Meditation can also contribute to this being sensitive and yet resilient by providing insight into the character of sensitivity and resilience. As mentioned, one of the first effects of meditation is greater mindfulness. This offers great benefits but can easily also lead to the undesirable reactions that we see in the fat me or diluted man. You only prevent that if you also use the greater sensitivity to get a clear view of the hedonic tone, the affective value of the experience. Because it is precisely that mechanism that contains the possibility of escaping the dilemma of more or less sensitive or resilient, of fatter me or diluted man.

When seeing through the affective tone, resilience begins, and a moment of choice arises. Any perception of the affect of an experience provides an answer to the question of whether it is pleasant, unpleasant, or ambivalent. And what you learn in meditation is to pause the automatism of the emotional impulse that affect causes, not to go directly along with it. Then comes an opening. It starts with a moment of being with, of enduring, of daring to face it: both the discomfort and sometimes real unpleasantness, but also the being sucked into pleasure and enthusiasm. In that break, space is created to consider other scenarios of taking action, in which desired values and norms can play a role. To escape the dilemma, we should not get stuck in that pause but use that space. For example, to have the courage to go against someone, to disagree. Or experimenting with taking a different path. Don’t prove ourselves right or put ourselves out of brackets.

Being more sensitive and staying away from the fat me or the diluted man requires ethically conscious resilience. Not putting that resilience outside ourselves and demand that the outside world permanently protects us. But together forming and creating norms in which sensitivity, resilience and experimentation are expressed. In which commentary, criticism go hand in hand with emotional expression that is heard, and both have their place. That can hurt, but also bring relief. Bring sadness but also joy. Not opposed to, or at a distance from each other, but living with each other, committing ourselves.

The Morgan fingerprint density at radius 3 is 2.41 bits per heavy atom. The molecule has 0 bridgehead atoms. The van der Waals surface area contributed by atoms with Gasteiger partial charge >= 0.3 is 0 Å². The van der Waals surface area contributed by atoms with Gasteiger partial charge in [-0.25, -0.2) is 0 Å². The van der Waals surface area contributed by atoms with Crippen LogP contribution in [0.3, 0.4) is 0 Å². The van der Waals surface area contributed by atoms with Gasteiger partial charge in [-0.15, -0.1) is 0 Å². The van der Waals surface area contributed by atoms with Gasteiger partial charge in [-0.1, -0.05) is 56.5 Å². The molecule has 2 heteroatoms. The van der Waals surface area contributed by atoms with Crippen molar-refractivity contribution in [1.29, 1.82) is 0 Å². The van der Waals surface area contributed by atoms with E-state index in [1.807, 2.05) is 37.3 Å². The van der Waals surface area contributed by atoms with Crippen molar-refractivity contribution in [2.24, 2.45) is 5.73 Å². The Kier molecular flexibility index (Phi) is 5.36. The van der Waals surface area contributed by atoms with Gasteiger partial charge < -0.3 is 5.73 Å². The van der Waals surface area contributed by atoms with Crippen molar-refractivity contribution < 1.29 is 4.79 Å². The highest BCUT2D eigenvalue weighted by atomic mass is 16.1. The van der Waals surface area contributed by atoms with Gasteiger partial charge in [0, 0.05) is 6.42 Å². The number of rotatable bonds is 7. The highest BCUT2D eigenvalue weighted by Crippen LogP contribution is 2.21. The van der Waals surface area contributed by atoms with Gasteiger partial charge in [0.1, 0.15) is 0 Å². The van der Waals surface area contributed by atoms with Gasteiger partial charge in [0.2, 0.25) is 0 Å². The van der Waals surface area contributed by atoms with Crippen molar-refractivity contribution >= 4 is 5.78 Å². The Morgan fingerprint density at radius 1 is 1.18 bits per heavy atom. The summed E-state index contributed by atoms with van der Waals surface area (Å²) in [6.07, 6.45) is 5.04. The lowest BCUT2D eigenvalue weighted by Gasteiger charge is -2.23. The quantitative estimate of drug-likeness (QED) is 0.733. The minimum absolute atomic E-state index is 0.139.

This essay is inspired by:

Svenja Flasspöhler (2022), Sensibel. Over de grenzen van de menselijke gevoeligheid (Amsterdam: Ten Have). Translation into Dutch from the German: Sensibel. Über moderne Empfindlichkeit und die Grenze des Zumutbaren (Stuttgart: Klett-Cotta).

[1] Friedrich Nietzsche, in Jenseits van Gut und Böse, described the objective, “selfless” man, who absolutizes empathy for the other: “his mirroring, eternally unbridling soul can no longer affirm, can no longer deny; He does not command, nor does he destroy. (…) The objective man (…) is not a goal, neither a start nor an outcome, (…), and even less a beginning (…) rather a soft, clean-blown, refined, elastic cast, (…), a “selfless” human being.” (paragraph 207, chapter 6).

[2] The Dutch philosopher Harry Kunneman coined the term “fat me” by which he denoted three things: being addicted to excessive consumption and at the same time remain unsatisfied; to make oneself fat (swollen) at the expense of the other, and to be insensitive, not to face the consequences of one’s own actions for others.